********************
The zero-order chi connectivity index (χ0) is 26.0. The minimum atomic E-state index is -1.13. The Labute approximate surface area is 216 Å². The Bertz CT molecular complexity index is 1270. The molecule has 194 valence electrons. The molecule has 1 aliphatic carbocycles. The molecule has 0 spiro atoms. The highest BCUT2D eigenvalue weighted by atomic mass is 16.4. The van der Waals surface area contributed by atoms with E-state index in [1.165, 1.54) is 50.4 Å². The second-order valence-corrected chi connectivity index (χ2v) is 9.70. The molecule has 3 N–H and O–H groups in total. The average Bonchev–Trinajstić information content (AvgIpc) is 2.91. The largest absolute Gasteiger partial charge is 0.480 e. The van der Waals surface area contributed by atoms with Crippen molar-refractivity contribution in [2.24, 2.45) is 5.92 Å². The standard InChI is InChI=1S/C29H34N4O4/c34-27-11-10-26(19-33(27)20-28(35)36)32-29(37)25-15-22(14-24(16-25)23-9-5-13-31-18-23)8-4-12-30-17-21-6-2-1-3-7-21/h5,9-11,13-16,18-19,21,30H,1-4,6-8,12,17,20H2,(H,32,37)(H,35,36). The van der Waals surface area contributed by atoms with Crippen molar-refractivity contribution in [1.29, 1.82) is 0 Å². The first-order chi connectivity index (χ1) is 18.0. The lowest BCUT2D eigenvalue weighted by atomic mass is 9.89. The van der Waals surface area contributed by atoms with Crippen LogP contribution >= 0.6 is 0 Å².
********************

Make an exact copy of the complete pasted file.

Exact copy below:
The zero-order chi connectivity index (χ0) is 26.0. The minimum atomic E-state index is -1.13. The Labute approximate surface area is 216 Å². The Bertz CT molecular complexity index is 1270. The molecule has 194 valence electrons. The molecule has 1 aliphatic carbocycles. The molecule has 0 spiro atoms. The highest BCUT2D eigenvalue weighted by atomic mass is 16.4. The van der Waals surface area contributed by atoms with E-state index in [1.165, 1.54) is 50.4 Å². The second-order valence-corrected chi connectivity index (χ2v) is 9.70. The molecule has 3 N–H and O–H groups in total. The average Bonchev–Trinajstić information content (AvgIpc) is 2.91. The largest absolute Gasteiger partial charge is 0.480 e. The van der Waals surface area contributed by atoms with Crippen molar-refractivity contribution in [2.24, 2.45) is 5.92 Å². The standard InChI is InChI=1S/C29H34N4O4/c34-27-11-10-26(19-33(27)20-28(35)36)32-29(37)25-15-22(14-24(16-25)23-9-5-13-31-18-23)8-4-12-30-17-21-6-2-1-3-7-21/h5,9-11,13-16,18-19,21,30H,1-4,6-8,12,17,20H2,(H,32,37)(H,35,36). The van der Waals surface area contributed by atoms with Crippen molar-refractivity contribution in [1.29, 1.82) is 0 Å². The first-order chi connectivity index (χ1) is 18.0. The lowest BCUT2D eigenvalue weighted by atomic mass is 9.89. The van der Waals surface area contributed by atoms with Crippen LogP contribution >= 0.6 is 0 Å².